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This article was published on December 10, 2019

Google is under investigation over ‘unfair labor practices’ by the Labor Board

Google is under investigation over ‘unfair labor practices’ by the Labor Board
Cara Curtis
Story by

Cara Curtis

Former TNW writer

Over the past month, Google has found itself in yet another problematic situation with its employees. It started when some employees of the tech giant protested outside its headquarters in San Francisco over the suspension of two activist employees, Rebecca Rivers and Laurence Berland, who were put on leave for — what some employees are arguing — speaking out against the company. 

Since the protests, both Google employees have been fired, as well as two others involved. In response, the fired Googlers, the ‘thanksgiving four,’ filed labor charges against the tech giant accusing the company of letting them go for engaging in protected labor organizing, and the US National Labor Relations Board (NLRB) has officially started a new investigation into the company’s labor practices. 

As first reported by CNBC yesterday, the investigation, which will take approximately three months, will decide whether Google violated labor laws when it recently fired four employees. In addition to this, NLRB will also look at whether Google discouraged employees from engaging in union activity.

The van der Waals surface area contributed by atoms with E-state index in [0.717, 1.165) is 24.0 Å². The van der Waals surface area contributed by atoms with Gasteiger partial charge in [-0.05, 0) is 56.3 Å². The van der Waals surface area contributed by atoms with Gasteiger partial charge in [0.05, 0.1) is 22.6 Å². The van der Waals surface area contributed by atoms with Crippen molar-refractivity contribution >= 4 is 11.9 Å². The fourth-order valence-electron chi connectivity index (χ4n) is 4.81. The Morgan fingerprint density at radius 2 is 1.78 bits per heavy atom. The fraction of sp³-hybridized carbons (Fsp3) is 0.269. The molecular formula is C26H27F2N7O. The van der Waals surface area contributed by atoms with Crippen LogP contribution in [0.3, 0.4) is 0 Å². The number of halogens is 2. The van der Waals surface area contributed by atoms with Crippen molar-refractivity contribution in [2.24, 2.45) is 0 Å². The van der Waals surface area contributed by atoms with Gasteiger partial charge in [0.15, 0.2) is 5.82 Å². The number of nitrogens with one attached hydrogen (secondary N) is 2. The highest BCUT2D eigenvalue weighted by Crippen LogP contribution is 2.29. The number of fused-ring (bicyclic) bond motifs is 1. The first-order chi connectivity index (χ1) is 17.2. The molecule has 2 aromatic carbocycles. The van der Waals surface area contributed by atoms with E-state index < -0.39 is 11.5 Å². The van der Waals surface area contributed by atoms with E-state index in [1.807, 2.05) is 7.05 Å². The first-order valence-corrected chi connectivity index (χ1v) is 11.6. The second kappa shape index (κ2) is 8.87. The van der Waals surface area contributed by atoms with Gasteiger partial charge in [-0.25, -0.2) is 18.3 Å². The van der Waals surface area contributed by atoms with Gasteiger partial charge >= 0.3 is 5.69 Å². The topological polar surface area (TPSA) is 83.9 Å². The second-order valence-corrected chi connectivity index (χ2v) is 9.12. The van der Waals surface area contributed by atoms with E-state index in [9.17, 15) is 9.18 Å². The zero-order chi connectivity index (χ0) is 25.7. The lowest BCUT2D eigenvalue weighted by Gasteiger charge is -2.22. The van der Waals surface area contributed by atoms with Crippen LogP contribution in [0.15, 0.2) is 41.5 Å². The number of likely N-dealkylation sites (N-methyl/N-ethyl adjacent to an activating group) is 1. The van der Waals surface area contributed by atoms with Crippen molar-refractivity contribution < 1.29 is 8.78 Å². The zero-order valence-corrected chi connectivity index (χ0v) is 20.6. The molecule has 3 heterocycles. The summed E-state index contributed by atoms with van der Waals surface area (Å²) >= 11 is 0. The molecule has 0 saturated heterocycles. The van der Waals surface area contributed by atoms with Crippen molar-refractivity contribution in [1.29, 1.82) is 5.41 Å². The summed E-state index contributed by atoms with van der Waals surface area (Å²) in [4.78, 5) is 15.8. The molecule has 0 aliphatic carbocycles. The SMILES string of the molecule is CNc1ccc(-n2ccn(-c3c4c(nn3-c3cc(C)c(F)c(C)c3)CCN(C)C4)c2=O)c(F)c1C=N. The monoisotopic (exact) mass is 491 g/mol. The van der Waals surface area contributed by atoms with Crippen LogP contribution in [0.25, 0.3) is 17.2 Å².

Since this all began, Google has adamantly said that Rivers and Berland were fired for  “violating its data-security policies,” including accessing employee’s calendars containing information of their location and sharing it with external sources.

The investigation was called upon in an open letter published last week by “Google Walkout For Real Change,” on Medium, the article outlined how the four employees, Laurence Berland, Paul Duke, Rebecca Rivers, and Sophie Waldman, will “fight back.”

The four argue that they weren’t fired for violating the company’s data-security policies, like Google claimed. “It’s about trying to stop all workplace organizing,” the open letter stated. “Google wants to send a message to everyone: if you dare to engage in protected labor organizing, you will be punished.”

These firings are part of a bigger, ongoing issue between Google and its employees. Over the past two years, Googlers have been protesting and organizing over issues including its handling of how management deals with sexual assault and harassment accusations, its controversial work for the military, and the treatment of its LGBTQ+ content creators on YouTube, Google’s subsidiary company.

it’s clear tensions are high between Google management and its employees. The tech giant has even hired an anti-union consultant law firm to advise management on how to handle internal retaliation.

The federal investigation against Google is set to take three months and we’ll update this article once we find out more. 

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